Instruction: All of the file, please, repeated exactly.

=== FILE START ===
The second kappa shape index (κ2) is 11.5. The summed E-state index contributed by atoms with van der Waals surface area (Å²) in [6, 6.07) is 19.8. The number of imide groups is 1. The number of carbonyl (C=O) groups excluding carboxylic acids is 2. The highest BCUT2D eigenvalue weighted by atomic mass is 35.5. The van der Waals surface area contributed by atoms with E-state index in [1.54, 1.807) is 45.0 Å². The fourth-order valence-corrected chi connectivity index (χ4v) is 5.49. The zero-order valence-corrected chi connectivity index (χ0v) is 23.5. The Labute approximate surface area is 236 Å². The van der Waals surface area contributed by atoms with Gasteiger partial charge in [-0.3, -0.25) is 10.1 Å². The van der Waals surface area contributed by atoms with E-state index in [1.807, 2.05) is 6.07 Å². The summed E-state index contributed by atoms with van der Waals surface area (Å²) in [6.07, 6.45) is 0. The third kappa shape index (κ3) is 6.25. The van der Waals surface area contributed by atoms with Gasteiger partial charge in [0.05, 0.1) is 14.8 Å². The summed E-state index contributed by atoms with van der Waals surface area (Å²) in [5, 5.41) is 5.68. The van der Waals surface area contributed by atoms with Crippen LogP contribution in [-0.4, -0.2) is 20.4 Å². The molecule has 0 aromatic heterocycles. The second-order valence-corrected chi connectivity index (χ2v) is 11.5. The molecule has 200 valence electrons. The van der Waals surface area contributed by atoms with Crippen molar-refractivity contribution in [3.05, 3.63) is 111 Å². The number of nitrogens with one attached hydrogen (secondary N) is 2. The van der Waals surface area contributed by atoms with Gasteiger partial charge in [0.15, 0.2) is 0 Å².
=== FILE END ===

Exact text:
The second kappa shape index (κ2) is 11.5. The summed E-state index contributed by atoms with van der Waals surface area (Å²) in [6, 6.07) is 19.8. The number of imide groups is 1. The number of carbonyl (C=O) groups excluding carboxylic acids is 2. The highest BCUT2D eigenvalue weighted by atomic mass is 35.5. The van der Waals surface area contributed by atoms with E-state index in [1.54, 1.807) is 45.0 Å². The fourth-order valence-corrected chi connectivity index (χ4v) is 5.49. The zero-order valence-corrected chi connectivity index (χ0v) is 23.5. The Labute approximate surface area is 236 Å². The van der Waals surface area contributed by atoms with Gasteiger partial charge in [-0.3, -0.25) is 10.1 Å². The van der Waals surface area contributed by atoms with E-state index in [1.807, 2.05) is 6.07 Å². The summed E-state index contributed by atoms with van der Waals surface area (Å²) in [6.07, 6.45) is 0. The third kappa shape index (κ3) is 6.25. The van der Waals surface area contributed by atoms with Gasteiger partial charge in [0.05, 0.1) is 14.8 Å². The summed E-state index contributed by atoms with van der Waals surface area (Å²) in [5, 5.41) is 5.68. The van der Waals surface area contributed by atoms with Crippen LogP contribution in [-0.4, -0.2) is 20.4 Å². The molecule has 0 aromatic heterocycles. The second-order valence-corrected chi connectivity index (χ2v) is 11.5. The molecule has 200 valence electrons. The van der Waals surface area contributed by atoms with Crippen molar-refractivity contribution in [3.05, 3.63) is 111 Å². The number of nitrogens with one attached hydrogen (secondary N) is 2. The van der Waals surface area contributed by atoms with Gasteiger partial charge in [0.15, 0.2) is 0 Å².